Hillary Clinton may be telling the media that her emails were never subpoenaed, but Rep. Trey Gowdy set her straight on the Hugh Hewitt radio show.
Said former Congressman John Campbell, filling in for Hugh Hewitt, “‘I’ve never had a subpoena,’ her words. Congressman Rep. Trey Gowdy (R-SC), did Hillary Clinton lie yesterday?”
Gowdy answered, “It is a fact that there was a subpoena issued to her in March of 2015. But Congressman, it’s also a fact that there was a subpoena in existence from another Congressional committee far before that one. So there are two subpoenas. There are letters from Congress. And there’s a statutory obligation to her to preserve public records.”
Gowdy went on to say, “There was a, — think back right after Benghazi, Rep. Jason Chaffetz (R-UT) wrote a letter to Secretary Clinton, in fact, saying Congress has the right and the authority to investigate these attacks. That is tantamount to a ‘do not destroy’ request. Also keep in mind, Congress wrote her directly when she was Secretary of State and asked her specifically, ‘Do you ever use personal email?’ She never answered that question. She never said yes, she never said no. All right, fast forward. The Oversight Committee is looking into Benghazi. They issued a subpoena to the State Department to bring certain documents over to Congress so we can inspect them. It is that subpoena that ultimately led the State Department to give us the first eight emails we got from her.” Gowdy then said this subpoena was sent in 2013.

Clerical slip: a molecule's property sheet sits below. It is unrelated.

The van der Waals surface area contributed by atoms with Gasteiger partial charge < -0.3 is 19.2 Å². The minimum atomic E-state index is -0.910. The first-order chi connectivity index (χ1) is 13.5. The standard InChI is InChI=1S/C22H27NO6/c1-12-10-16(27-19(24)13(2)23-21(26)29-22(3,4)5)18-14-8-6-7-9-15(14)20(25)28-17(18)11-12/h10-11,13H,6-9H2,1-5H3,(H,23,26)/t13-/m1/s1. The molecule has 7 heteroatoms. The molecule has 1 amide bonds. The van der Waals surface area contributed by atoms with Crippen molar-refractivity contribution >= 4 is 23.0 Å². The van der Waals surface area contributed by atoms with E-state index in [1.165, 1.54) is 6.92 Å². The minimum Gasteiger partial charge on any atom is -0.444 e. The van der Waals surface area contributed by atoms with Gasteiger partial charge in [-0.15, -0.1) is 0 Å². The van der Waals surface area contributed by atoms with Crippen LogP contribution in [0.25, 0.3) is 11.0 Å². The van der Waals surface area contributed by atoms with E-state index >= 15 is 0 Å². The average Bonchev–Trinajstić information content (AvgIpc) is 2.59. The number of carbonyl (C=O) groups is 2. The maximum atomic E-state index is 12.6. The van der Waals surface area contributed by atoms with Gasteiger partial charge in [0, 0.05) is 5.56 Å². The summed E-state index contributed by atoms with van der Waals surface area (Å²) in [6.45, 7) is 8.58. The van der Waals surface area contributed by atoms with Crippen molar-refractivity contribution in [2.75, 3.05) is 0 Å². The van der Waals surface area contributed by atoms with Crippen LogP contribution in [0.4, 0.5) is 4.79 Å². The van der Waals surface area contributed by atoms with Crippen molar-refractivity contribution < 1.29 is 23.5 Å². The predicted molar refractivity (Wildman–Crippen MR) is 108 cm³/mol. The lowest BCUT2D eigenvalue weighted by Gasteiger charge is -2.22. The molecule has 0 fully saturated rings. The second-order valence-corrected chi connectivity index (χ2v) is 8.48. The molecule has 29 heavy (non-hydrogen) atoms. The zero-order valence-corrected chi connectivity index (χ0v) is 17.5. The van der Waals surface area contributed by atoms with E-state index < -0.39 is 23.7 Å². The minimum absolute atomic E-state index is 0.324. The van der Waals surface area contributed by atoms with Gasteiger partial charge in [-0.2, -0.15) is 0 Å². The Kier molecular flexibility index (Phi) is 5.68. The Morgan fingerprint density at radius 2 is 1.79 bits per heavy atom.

He added, “There was another one to the State Department. In August of 2013, there were two subpoenas sent to the State Department, which are requests for documents. But as a result of that subpoena to the State Department, the State Department then produced to us her emails. So, there is no way to claim that there was not some legal process directing that those emails be retained and ultimately produced, because they were.”
Gowdy explained that “There were two, [subpeonas] one related to ARB documents, and one related to what we call reading room documents. And they were sent to the Department of State, asking that Congress be delivered these documents. Where that becomes important is, it was as a result of that Oversight subpoena that the Department of State first gave us any of her emails. So, clearly, her emails were covered by that subpoena, or the Department of State never would have given them to us. Now her out is going to be this, or what she thinks is her out, ‘Well, the State Department didn’t have my emails, I did.’ Which then moves us to the law, the statute, the regulation, which places on her an affirmative duty to protect and preserve public records. So, whether there’s a subpoena in place or not, the law is and has been in place, you have to preserve public record. She decided on her own what was and was not public record. And John, what’s even worse than that, I mean, think when she left office. She left office in February of 2013, right? … She didn’t delete and wipe clean that server until the fall of 2014, 20 months later, after she left.”